Their house is only two blocks up Wright Street, but they had to drag Anthony McCarthy Sr. to Saratoga Race Course kicking and screaming.
His son, Anthony Jr., on the other hand, couldn’t get there fast enough.
Sometimes, he and his buddies wouldn’t even wait for summertime, sneaking in during the winter to run laps on the main track.
On Sunday, 55-year-old Anthony Jr. finally made it all the way into the winner’s circle for the first time in his life, as the owner of a winning horse.
His father couldn’t share the moment, having died of pancreatic cancer in 2011, but he was there in spirit, since the horse, Spring to the Sky, was named in his honor. It didn’t hurt that the race was a $100,000 stakes, the Lucky Coin.
A 1977 Saratoga Springs High School graduate, McCarthy enjoyed the ultimate moment for a local owner.
Everybody loves to win at Saratoga, from Dubai oil sheikhs to billionaire bankers, but there’s always some extra juice when it’s somebody who grew up down the street.
“It’s the fulfillment of a long time that we’ve been hoping for something like this to happen,” McCarthy said, incapable of wiping the smile off his face.
This wasn’t the first win for McCarthy at Saratoga, but it was the first one he’s been able to experience in person.
With a degree in chemical engineering from Clarkson and an MBA from UAlbany, he spent the last five years in London as the global chief information officer for Deutsche Bank, shortly after he started buying horses.
He left Deutsche Bank, and is living downstate in Purchase.
After a nice allowance win at Belmont Park on June 29, Spring to the Sky went off the 4-5 favorite in the Lucky Coin, and jockey Javier Castellano was able to get him to the front from the outside post. That’s where they stayed until the wire.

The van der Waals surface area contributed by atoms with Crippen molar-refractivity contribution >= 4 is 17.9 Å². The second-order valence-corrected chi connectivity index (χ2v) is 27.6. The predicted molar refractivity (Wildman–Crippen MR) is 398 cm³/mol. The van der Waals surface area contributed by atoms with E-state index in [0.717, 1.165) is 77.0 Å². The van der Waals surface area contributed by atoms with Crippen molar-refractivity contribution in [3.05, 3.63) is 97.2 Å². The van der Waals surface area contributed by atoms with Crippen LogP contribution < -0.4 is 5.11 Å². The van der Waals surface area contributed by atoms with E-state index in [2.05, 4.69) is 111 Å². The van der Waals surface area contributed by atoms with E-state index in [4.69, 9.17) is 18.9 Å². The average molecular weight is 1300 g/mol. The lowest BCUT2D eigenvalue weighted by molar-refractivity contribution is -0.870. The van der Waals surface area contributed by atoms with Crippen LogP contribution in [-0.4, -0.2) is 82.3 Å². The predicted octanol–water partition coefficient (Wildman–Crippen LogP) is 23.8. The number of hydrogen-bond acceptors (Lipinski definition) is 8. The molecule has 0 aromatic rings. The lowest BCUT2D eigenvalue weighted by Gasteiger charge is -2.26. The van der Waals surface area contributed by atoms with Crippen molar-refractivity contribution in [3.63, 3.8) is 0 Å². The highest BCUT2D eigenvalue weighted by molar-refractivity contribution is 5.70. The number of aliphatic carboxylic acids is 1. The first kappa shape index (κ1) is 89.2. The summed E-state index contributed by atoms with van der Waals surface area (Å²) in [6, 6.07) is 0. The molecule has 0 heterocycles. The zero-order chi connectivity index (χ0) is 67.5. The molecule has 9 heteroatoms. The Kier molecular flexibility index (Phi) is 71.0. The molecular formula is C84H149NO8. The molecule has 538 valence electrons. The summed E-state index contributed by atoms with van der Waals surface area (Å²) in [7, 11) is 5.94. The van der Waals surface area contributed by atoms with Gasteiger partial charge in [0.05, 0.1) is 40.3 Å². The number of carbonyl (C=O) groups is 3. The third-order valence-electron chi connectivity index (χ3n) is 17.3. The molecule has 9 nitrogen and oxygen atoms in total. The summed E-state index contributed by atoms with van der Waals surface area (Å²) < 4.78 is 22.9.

“I was thinking, ‘Keep him going, Javier, keep him going,’ ” McCarthy said. “He got him up to the lead, and it’s like, keep him going. And he did.”
Spring to the Sky was unnamed when McCarthy’s father died in March of 2011.
He usually names his horses based on the pedigree, but this horse warranted something different.
McCarthy’s brother suggested “Spring to the Sky.” It fit.
“He said, ‘You’ve got to name him Spring to the Sky for dad, because that’s where dad is going,’ ” McCarthy said.
By September, the Langfuhr colt made it to the track and won his first start by 9 3⁄4 lengths at Belmont Park.
The Lucky Coin was his fifth win from 22 starts, and Spring to the Sky was good enough to merit a shot at the Breeders’ Cup Turf Sprint last November. He was 11th, but only 4 1⁄2 lengths behind Mizdirection.
“We just ran into a buzzsaw,” McCarthy said.
Although the family was able to coerce McCarthy’s father to the track for his 65th birthday, he otherwise avoided it.
McCarthy’s mom, Beth, who worked as a nurse in the infield ambulance during morning workouts for a few years, said they can fit about 70 cars full of racing fans on their lawn.
Their steady customers include NBC Sports racing announcer Bob Neumeier, and the McCarthys never inflate their rate from year to year.
“All the neighborhood kids learned how to read Racing Forms in our backyard, with the spotlight at night,” she said.
“The paper used to come in at 9, 10 at night, being brought up from New York City, long before the way they do it today,” Anthony said. “And we’d wait downtown for the car to come in, pick up the Form, go back on the back porch, read it, chart it out until midnight, 1 o’clock.
“Yeah, great memories.
“We’d sneak in the track all day. If you ever talk to local kids, in the wintertime, there’s this beautiful facility that no one’s using, so we’d run races around the track and have a lot of fun.”
It’s not unusual for an owner to field unsolicited, lucrative offers to buy a horse after an eye-opening performance.
Spring to the Sky’s huge win in his career debut, for instance, may have fallen in that category, but McCarthy isn’t interested in turning his ownership into a money machine.
He wants to race, especially at his boyhood playground down the block.
His mom and a dozen or so friends accompanied McCarthy into the winner’s circle, where the hugs he got were pretty ferocious, including from trainer Bruce Brown.
“Bruce knew I had never physically stood in the winner’s circle, so that was the first one. He said, ‘We got it,’ ” McCarthy said. “When you grow up next to the racetrack, it’s in your blood.”